U.S. senators seek relaxed screening of border patrol applicants
WASHINGTON (Reuters) - Three Republican senators, hoping to speed the hiring of law enforcement agents on U.S. borders, on Friday introduced legislation waiving lie detector tests for job applicants who already serve in law enforcement or have done military service.
The "Boots on the Border Act" was backed by Senate Homeland Security Committee Chairman Ron Johnson, Senator John McCain, a member of that panel, and Senator Jeff Flake, who serves on the Senate Judiciary Committee, which oversees immigration policy.
Flake, in a statement, noted that long screening procedures have resulted in 1,768 Border Patrol positions and 1,046 Customs and Border Protection jobs remaining unfilled.
At the same time, the Department of Homeland Security has plans to add more than 5,000 border enforcement agents to the current force.
The legislation, which would have to go through several steps in the Senate and House of Representatives before it could become law, comes as the Trump administration is stepping up deportations of illegal immigrants. It also is moving to restrict travel in the United States for people from six predominately Muslim countries, a move that faces legal challenges.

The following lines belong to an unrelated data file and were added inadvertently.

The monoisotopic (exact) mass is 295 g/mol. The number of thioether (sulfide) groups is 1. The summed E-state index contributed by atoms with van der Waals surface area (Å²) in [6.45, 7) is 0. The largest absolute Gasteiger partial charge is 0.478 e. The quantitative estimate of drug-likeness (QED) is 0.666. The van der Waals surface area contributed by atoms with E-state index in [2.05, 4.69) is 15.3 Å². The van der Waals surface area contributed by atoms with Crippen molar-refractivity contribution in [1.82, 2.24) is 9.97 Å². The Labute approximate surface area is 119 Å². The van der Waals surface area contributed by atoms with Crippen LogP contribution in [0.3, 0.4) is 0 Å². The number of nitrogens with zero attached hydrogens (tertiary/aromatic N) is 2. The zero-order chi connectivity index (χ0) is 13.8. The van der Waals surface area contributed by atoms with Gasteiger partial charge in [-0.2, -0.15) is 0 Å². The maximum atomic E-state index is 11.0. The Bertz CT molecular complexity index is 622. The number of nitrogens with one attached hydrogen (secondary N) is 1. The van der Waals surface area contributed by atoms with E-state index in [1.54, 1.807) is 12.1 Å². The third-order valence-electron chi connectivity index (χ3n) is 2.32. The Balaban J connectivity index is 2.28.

Under the Senate bill, CBP could waive current polygraph requirements for applicants who have been working in federal, state and local law enforcement for the past three years, have clean employment records and have successfully completed polygraph and other background investigations.
The bill also would cover U.S. armed forces personnel and veterans.
“This legislation would address CBP’s chronic staffing shortage by streamlining background tests for qualified veterans, military service members, and law enforcement officers in good standing," McCain said in a statement.
(Reporting by Richard Cowan; Editing by Dan Grebler)
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